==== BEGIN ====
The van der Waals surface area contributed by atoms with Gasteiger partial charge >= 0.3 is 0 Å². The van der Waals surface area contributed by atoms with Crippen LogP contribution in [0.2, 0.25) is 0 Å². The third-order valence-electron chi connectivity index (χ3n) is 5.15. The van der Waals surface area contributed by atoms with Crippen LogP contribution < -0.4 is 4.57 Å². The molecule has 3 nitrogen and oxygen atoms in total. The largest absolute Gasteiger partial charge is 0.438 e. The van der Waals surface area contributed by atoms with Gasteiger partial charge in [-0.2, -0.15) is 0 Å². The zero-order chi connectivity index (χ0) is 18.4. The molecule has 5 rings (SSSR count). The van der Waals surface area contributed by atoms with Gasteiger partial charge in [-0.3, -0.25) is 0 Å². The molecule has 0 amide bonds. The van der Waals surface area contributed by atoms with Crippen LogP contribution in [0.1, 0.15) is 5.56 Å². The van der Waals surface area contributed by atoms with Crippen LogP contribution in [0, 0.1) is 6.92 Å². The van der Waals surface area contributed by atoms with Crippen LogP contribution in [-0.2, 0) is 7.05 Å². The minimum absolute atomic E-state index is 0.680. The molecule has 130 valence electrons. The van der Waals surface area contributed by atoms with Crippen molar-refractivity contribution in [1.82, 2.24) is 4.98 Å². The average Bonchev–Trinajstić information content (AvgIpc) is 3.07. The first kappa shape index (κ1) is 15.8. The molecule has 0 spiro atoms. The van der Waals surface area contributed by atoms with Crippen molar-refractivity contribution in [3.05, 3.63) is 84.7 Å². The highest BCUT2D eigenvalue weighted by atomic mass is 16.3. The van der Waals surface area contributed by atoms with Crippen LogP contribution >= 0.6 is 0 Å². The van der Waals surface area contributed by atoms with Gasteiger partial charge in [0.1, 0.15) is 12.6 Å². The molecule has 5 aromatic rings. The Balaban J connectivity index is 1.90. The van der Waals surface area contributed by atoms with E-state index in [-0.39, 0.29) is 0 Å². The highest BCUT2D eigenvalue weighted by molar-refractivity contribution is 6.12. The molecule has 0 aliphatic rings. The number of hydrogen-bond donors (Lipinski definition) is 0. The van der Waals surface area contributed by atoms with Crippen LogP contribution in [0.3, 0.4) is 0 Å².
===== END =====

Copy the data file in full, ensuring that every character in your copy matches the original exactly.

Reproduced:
The van der Waals surface area contributed by atoms with Gasteiger partial charge >= 0.3 is 0 Å². The van der Waals surface area contributed by atoms with Crippen LogP contribution in [0.2, 0.25) is 0 Å². The third-order valence-electron chi connectivity index (χ3n) is 5.15. The van der Waals surface area contributed by atoms with Crippen LogP contribution < -0.4 is 4.57 Å². The molecule has 3 nitrogen and oxygen atoms in total. The largest absolute Gasteiger partial charge is 0.438 e. The van der Waals surface area contributed by atoms with Gasteiger partial charge in [-0.2, -0.15) is 0 Å². The zero-order chi connectivity index (χ0) is 18.4. The molecule has 5 rings (SSSR count). The van der Waals surface area contributed by atoms with Gasteiger partial charge in [-0.3, -0.25) is 0 Å². The molecule has 0 amide bonds. The van der Waals surface area contributed by atoms with Crippen LogP contribution in [0.1, 0.15) is 5.56 Å². The van der Waals surface area contributed by atoms with Crippen LogP contribution in [0, 0.1) is 6.92 Å². The van der Waals surface area contributed by atoms with Crippen LogP contribution in [-0.2, 0) is 7.05 Å². The minimum absolute atomic E-state index is 0.680. The molecule has 130 valence electrons. The van der Waals surface area contributed by atoms with Crippen molar-refractivity contribution in [1.82, 2.24) is 4.98 Å². The average Bonchev–Trinajstić information content (AvgIpc) is 3.07. The first kappa shape index (κ1) is 15.8. The molecule has 0 spiro atoms. The van der Waals surface area contributed by atoms with Crippen molar-refractivity contribution in [3.05, 3.63) is 84.7 Å². The highest BCUT2D eigenvalue weighted by atomic mass is 16.3. The van der Waals surface area contributed by atoms with Crippen LogP contribution >= 0.6 is 0 Å². The van der Waals surface area contributed by atoms with Gasteiger partial charge in [0.1, 0.15) is 12.6 Å². The molecule has 5 aromatic rings. The Balaban J connectivity index is 1.90. The van der Waals surface area contributed by atoms with E-state index in [-0.39, 0.29) is 0 Å². The highest BCUT2D eigenvalue weighted by molar-refractivity contribution is 6.12. The molecule has 0 aliphatic rings. The number of hydrogen-bond donors (Lipinski definition) is 0. The van der Waals surface area contributed by atoms with Crippen LogP contribution in [0.3, 0.4) is 0 Å².